Puerto Rico’s municipal government finances deteriorated in fiscal year 2016 from a year earlier, according to a locally-created study.

After improving for two fiscal years, the situation backslid to a situation almost as bad as fiscal 2013, said Arnaldo Cruz, co-founder of the Center for Integrity and Public Policy, which conducted the study. Conditions in fiscal 2013 were “very bad” he said.

Fiscal year 2016 may have seen deterioration because it was an election year, Cruz said.

Puerto Rico's municipalities like San Juan, pictured here, are in financial trouble, a study says. Bloomberg News

Of the commonwealth’s 78 municipalities, 68 provided the center with information about fiscal 2016. When the center checked which municipalities chose not to provide the information, it found that the center had given D’s and F’s as financial grades to them in past years, Cruz said.

The study found that 30 municipalities (44%) receive more than 40% of their general fund revenue from the central government. The Puerto Rico Oversight Board is planning to cut the central government subsidies to zero in the current and next two fiscal years, according to the board’s certified fiscal plan.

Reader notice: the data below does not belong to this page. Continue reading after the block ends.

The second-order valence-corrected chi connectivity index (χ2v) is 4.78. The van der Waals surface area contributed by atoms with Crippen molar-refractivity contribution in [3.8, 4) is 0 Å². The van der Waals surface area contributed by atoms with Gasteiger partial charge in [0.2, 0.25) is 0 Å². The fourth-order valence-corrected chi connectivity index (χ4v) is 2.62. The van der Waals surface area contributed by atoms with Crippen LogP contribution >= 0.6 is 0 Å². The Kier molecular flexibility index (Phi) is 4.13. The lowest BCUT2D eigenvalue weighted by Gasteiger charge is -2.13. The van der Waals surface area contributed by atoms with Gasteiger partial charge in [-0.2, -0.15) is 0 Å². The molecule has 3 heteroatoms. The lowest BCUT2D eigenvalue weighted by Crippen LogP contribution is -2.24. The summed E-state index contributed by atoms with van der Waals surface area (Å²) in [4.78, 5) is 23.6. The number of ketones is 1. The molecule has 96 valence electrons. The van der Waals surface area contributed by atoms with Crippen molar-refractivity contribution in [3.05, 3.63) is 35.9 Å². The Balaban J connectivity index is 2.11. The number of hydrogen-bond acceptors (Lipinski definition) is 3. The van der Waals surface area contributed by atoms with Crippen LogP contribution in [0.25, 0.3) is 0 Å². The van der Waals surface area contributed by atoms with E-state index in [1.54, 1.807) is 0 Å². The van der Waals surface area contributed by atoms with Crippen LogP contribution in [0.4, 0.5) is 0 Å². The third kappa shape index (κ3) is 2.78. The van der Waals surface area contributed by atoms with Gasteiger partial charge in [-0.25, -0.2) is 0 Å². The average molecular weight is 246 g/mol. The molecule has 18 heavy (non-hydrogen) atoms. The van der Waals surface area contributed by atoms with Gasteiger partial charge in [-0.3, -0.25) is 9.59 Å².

The central government gave the 68 municipalities more than $428 million in contributions and subsidies in fiscal year 2016.

It also found that 36 municipalities (53%) decreased their net assets in fiscal 2016. Additionally, 34 municipalities (50%) decreased their general fund balance.

Finally, the study found that 27 municipalities (40%) allocated more than 15% of their general fund income to debt repayment.

Of the eight municipalities that the study gave F grades to, Ponce had the most debt, with $314 million. Arecibo was second, with $88 million.

According to the March fiscal plan, Puerto Rico’s municipalities have $556 million in outstanding bond debt. They have an additional $1.1 billion in loans to private entities. Finally, they owe $2 billion to Puerto Rico government entities, mainly the Government Development Bank for Puerto Rico.

Cruz said an even bigger problem than the subsidies are the GDB loans, which the municipalities continued to receive in fiscal year 2016.

Toa Baja’s government shut down in November 2016 for lack of money. Police officers continued to work with receiving paychecks. Since then, it has struggled to provide basic services.

Cabo Roja has started to charge for trash pickup. Arecibo and other municipalities are looking into following suit, Cruz said.

In June the Puerto Rico Senate approved a bill that would allow the municipalities to declare an emergency and initiate a moratorium on the payment of their debt. However, the Puerto Rico House of Representatives didn’t act on the bill and the bill died when the legislature went on recess.

The same or a similar bill may be taken up when the legislature convenes in mid-August.

The center’s web site has extensive financial information available about each of the 68 municipalities on its web site, http://fiscal.cipp-pr.org/, in both English and Spanish versions. Information can be accessed through clicking on an interactive map of the commonwealth’s municipalities.

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